DELVAUX, Laurent
(b. 1696, Gent, d. 1778, Nivelles)

Hercules and the Erymanthian Boar

Terracotta, height 67,7 cm
Musées Royaux des Beaux-Arts, Brussels

In the palace of Charles of Lorraine in Brussels, next to the Museum of Ancient Art, stands a more than life-size marble statue of Hercules. The ruler commissioned it in 1768 from the 72-year old Laurent Delvaux to form the newel post of the ceremonial staircase in the hallway of his residence.

The naked Hercules is presented as a strongly muscled man with a club and the skin of the Nemean lion draped over his left arm. At his feet lies the chained Erymanthian boar. After murdering his wife and children, the Pelloponesian hero was required to carry out twelve labours by way of propitiation. One of these was to capture alive the boar that was scourging Mount Erymanthus.

On the club in the marble statue we can make out the year 1770 and the Cross of Lorraine as well as the sign of the Teutonic Order and the monogram C. for Charles. The Hercules statue provided a symbolic vehicle with which Delvaux could subtly allude to his patron's virtues and philosophical insights. The choice of the Greek hero can be explained in two ways. On the one hand he was seen as the ancestor of the French dynasties and hence also of the house of Lorraine. At the same time this mythological hero was seen as the embodiment of the alchemist. When one bears in mind the prince's fascination with esoteric knowledge, the reason for the choice of this mythological figure becomes clear. Not only the statue but the entire staircase should be seen as an illustration of alchemist teaching. The banister of the ceremonial staircase was decorated with bas-reliefs (no longer extant) depicting the labours of Hercules, and the walls of the stairwell with seven stucco reliefs, the subjects of all of which belong in the world of alchemy.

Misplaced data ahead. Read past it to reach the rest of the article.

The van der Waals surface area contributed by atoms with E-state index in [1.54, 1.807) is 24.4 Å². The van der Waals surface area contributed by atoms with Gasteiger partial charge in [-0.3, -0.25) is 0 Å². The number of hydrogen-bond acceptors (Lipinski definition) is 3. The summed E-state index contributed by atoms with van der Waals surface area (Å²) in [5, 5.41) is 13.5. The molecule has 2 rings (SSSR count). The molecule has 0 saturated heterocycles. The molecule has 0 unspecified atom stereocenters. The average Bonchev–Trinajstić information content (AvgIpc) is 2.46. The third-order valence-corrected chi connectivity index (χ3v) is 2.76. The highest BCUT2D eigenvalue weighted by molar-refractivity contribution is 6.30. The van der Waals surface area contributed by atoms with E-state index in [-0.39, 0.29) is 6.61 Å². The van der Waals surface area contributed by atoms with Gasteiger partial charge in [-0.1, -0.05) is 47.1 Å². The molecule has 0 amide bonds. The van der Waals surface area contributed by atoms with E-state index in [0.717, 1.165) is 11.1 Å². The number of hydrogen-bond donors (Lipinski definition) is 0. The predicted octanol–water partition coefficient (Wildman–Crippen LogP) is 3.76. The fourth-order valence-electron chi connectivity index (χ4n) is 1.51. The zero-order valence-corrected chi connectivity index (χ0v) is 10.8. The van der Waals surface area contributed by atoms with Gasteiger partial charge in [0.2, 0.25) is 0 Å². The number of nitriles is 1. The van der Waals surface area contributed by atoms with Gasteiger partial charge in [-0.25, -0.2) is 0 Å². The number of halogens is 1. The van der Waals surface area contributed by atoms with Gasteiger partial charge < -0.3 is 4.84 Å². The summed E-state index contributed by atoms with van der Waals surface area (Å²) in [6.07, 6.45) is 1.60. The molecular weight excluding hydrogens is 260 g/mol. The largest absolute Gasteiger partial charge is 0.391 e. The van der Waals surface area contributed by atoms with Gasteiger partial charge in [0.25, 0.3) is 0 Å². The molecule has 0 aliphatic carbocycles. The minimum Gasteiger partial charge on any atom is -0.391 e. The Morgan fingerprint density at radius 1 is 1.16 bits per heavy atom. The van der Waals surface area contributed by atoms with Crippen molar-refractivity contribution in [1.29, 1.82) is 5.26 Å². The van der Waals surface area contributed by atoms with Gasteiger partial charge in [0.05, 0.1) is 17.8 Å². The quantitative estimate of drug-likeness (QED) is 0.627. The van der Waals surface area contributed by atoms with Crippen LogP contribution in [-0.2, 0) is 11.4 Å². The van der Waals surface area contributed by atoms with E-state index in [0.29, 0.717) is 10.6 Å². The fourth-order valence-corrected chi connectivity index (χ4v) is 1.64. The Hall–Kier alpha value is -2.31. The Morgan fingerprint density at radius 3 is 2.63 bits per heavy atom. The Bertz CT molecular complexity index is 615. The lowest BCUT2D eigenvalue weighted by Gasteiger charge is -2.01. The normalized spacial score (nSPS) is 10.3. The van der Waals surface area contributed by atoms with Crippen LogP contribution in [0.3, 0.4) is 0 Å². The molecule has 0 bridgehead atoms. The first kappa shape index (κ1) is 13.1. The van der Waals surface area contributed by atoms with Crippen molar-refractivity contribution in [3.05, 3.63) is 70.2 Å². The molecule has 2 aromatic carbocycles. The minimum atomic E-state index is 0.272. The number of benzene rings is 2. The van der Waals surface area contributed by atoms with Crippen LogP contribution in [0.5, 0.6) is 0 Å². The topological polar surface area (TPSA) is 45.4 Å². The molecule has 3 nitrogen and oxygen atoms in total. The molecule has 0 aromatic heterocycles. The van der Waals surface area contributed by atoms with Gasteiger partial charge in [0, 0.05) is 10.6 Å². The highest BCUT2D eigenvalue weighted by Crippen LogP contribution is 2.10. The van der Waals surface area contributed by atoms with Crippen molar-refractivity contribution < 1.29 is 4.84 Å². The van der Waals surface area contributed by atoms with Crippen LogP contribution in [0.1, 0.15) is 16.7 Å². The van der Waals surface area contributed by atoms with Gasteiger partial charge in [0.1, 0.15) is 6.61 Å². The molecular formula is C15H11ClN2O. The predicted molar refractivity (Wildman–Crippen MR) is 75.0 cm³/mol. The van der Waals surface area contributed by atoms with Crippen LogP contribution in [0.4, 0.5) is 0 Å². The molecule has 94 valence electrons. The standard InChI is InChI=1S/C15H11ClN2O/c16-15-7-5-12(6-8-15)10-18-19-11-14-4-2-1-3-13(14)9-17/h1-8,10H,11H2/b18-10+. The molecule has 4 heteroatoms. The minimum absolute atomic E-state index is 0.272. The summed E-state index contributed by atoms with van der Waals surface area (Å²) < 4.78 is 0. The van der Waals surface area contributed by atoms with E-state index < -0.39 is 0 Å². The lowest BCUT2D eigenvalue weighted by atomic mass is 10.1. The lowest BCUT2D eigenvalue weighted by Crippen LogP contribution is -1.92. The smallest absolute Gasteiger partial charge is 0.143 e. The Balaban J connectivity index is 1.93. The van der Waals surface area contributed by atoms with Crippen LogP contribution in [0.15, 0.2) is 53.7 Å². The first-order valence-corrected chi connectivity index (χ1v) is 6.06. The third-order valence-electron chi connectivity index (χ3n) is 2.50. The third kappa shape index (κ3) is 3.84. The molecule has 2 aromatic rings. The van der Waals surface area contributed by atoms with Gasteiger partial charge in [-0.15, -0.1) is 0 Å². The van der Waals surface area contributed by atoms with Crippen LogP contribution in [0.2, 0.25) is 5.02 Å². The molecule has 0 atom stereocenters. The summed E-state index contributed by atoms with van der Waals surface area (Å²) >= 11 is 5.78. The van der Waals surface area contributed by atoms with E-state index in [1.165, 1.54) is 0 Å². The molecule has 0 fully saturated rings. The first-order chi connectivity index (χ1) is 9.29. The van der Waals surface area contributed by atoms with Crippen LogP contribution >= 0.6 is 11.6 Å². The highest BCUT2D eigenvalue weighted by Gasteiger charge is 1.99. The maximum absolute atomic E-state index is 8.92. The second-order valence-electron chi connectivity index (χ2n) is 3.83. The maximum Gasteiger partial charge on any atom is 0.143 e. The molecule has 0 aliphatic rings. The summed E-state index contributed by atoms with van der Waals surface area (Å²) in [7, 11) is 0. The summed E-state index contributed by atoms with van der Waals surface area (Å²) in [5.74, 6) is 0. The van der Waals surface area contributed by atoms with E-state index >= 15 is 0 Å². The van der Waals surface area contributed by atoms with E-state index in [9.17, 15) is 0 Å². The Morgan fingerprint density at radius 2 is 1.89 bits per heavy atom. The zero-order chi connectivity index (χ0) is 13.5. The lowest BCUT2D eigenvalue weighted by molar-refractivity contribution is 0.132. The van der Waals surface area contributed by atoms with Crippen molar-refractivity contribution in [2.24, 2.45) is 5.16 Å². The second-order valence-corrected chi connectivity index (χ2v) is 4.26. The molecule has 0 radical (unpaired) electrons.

Three terracotta designs for this marble statue are known. The first two are rough outlines. The third, discussed here, matches the final statue. There is no doubt that Delvaux drew his inspiration from antiquity, though this does not prevent his Hercules from appearing somewhat mannered. The artist has succeeded in representing the hero's calm self assurance with plastic anatomical accuracy. Even in reduced format the statue makes a monumental impression. From whichever side or angle one looks at the Hercules, one is always struck by the harmony of the composition.